Initially I wasn’t sure if I should include Dar Williams in the set of artists I’m examing for the musical genome project. I own most but not all of her albums, and I know only a couple of them by heart. She has released her share of generic Lilith Fair soft rock snoozers.
But she has also written and recorded some of the best songs I’ve ever heard. ‘When I Was a Boy,’ for example, is a song I would list among my very favorites, not just for its musical and lyrical qualities but because it speaks to me on a deep emotional level. She can do that, and has, more than a few times.
Anybody who can speak to me on that level deserves to be considered here, though you could make the argument that Williams is just a quality songwriter who transcends labels, and the fact that her music doesn’t always work for me probably backs that up.
So where does Williams fit into my genome? I’d say she has one leg in the ‘Folk Rock Derivatives’ category and another in ‘Melancholy.’ Stylistically, she is squarely in folk rock territory, and her finest work is almost always on the sad, contemplative side.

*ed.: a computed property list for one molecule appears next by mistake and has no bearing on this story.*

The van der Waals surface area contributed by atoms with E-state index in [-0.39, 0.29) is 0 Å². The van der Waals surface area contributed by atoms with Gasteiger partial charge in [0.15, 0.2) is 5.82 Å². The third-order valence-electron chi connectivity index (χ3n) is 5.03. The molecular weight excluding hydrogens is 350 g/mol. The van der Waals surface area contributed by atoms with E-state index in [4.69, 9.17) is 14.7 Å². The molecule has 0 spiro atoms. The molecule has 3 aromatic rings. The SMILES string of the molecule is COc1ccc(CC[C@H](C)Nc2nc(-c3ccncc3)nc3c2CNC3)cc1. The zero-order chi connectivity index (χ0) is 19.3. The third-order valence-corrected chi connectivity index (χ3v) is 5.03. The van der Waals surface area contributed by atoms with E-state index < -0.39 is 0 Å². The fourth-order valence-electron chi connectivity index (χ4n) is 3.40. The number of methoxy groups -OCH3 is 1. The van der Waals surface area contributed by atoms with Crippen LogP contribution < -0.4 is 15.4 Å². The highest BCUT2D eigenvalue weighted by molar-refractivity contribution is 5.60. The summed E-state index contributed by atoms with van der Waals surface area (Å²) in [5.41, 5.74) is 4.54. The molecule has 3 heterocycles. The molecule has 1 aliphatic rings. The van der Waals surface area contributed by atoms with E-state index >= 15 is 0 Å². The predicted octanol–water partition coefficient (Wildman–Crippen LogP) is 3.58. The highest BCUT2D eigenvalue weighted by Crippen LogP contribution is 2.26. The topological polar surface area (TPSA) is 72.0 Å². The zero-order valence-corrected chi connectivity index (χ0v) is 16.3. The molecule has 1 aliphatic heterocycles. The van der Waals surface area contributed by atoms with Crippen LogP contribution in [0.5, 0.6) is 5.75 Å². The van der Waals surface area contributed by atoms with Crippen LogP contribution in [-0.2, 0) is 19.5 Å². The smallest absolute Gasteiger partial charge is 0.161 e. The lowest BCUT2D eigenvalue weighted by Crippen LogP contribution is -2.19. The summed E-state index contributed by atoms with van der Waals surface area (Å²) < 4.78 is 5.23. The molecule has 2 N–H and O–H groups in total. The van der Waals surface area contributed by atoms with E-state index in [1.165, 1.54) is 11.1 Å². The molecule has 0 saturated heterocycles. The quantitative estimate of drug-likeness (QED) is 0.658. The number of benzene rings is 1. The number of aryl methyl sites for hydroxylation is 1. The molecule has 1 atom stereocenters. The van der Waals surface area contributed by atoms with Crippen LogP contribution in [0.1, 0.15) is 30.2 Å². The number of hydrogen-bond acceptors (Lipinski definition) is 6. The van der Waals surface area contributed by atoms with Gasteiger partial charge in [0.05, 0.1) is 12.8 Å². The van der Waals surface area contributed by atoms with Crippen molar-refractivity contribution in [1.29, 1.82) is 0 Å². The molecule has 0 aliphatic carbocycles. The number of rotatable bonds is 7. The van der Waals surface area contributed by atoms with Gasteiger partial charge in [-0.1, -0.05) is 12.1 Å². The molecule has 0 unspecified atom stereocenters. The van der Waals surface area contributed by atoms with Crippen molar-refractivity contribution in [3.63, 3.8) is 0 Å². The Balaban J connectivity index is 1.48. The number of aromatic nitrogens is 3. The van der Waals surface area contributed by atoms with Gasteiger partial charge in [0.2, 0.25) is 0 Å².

Today’s SOTD is a fine example. ‘February’ uses winter as a metaphor for a suffering relationship. Recently I read a comment that suggested the song was about a couple dealing with Alzheimer’s and that really clicked for me. What do you think?
They’d frozen halfway down in the ice.
They froze up so quickly, the keys and their owners,
Even after the anger, it all turned silent, and
The everyday turned solitary,
So we came to February.
First we forgot where we’d planted those bulbs last year,
Then we forgot that we’d planted at all,
Then we forgot what plants are altogether,
and I blamed you for my freezing and forgetting and
The nights were long and cold and scary,
Can we live through February?
You know I think Christmas was a long red glare,
Shot up like a warning; we gave presents without cards,
And then the snow,
And then the snow came, we were always out shoveling,
And we’d drop to sleep exhausted,
Then we’d wake up, and its snowing.
And February was so long that it lasted into March
And found us walking a path alone together.
You stopped and pointed and you said, “That’s a crocus,”
And I said, “What’s a crocus?” and you said, “It’s a flower,”
I tried to remember, but I said, “What’s a flower?”
You said, “I still love you.”
The leaves were turning as we drove to the hardware store,
My new lover made me keys to the house,
And when we got home, we just started chopping wood,
Because you never know how next year will be,
And we’ll gather all our arms can carry,
I have lost to February.